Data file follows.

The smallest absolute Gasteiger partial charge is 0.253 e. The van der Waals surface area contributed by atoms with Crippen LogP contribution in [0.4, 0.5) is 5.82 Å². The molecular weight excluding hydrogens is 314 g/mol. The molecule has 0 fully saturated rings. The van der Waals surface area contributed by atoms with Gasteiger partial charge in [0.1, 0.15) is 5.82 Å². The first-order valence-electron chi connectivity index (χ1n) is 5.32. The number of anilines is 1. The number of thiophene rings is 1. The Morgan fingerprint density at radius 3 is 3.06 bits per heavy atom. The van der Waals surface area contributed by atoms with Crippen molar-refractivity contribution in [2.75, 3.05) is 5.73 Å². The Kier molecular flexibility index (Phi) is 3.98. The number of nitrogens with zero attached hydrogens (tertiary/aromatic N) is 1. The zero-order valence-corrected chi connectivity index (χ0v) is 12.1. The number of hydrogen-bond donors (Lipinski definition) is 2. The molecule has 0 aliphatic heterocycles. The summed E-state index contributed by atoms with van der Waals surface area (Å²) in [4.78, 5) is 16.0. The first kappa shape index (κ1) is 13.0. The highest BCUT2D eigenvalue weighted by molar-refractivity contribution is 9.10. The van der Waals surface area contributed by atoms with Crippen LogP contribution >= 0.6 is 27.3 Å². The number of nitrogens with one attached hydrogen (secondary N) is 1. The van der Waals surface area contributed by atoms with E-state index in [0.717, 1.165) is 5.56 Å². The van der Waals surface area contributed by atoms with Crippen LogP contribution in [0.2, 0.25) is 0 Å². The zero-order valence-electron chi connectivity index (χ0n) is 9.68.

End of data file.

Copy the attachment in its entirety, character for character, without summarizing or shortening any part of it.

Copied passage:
The smallest absolute Gasteiger partial charge is 0.253 e. The van der Waals surface area contributed by atoms with Crippen LogP contribution in [0.4, 0.5) is 5.82 Å². The molecular weight excluding hydrogens is 314 g/mol. The molecule has 0 fully saturated rings. The van der Waals surface area contributed by atoms with Gasteiger partial charge in [0.1, 0.15) is 5.82 Å². The first-order valence-electron chi connectivity index (χ1n) is 5.32. The number of anilines is 1. The number of thiophene rings is 1. The Morgan fingerprint density at radius 3 is 3.06 bits per heavy atom. The van der Waals surface area contributed by atoms with Crippen molar-refractivity contribution in [2.75, 3.05) is 5.73 Å². The Kier molecular flexibility index (Phi) is 3.98. The number of nitrogens with zero attached hydrogens (tertiary/aromatic N) is 1. The zero-order valence-corrected chi connectivity index (χ0v) is 12.1. The number of hydrogen-bond donors (Lipinski definition) is 2. The molecule has 0 aliphatic heterocycles. The summed E-state index contributed by atoms with van der Waals surface area (Å²) in [4.78, 5) is 16.0. The first kappa shape index (κ1) is 13.0. The highest BCUT2D eigenvalue weighted by molar-refractivity contribution is 9.10. The van der Waals surface area contributed by atoms with Crippen LogP contribution >= 0.6 is 27.3 Å². The number of nitrogens with one attached hydrogen (secondary N) is 1. The van der Waals surface area contributed by atoms with E-state index in [0.717, 1.165) is 5.56 Å². The van der Waals surface area contributed by atoms with Crippen LogP contribution in [0.2, 0.25) is 0 Å². The zero-order valence-electron chi connectivity index (χ0n) is 9.68.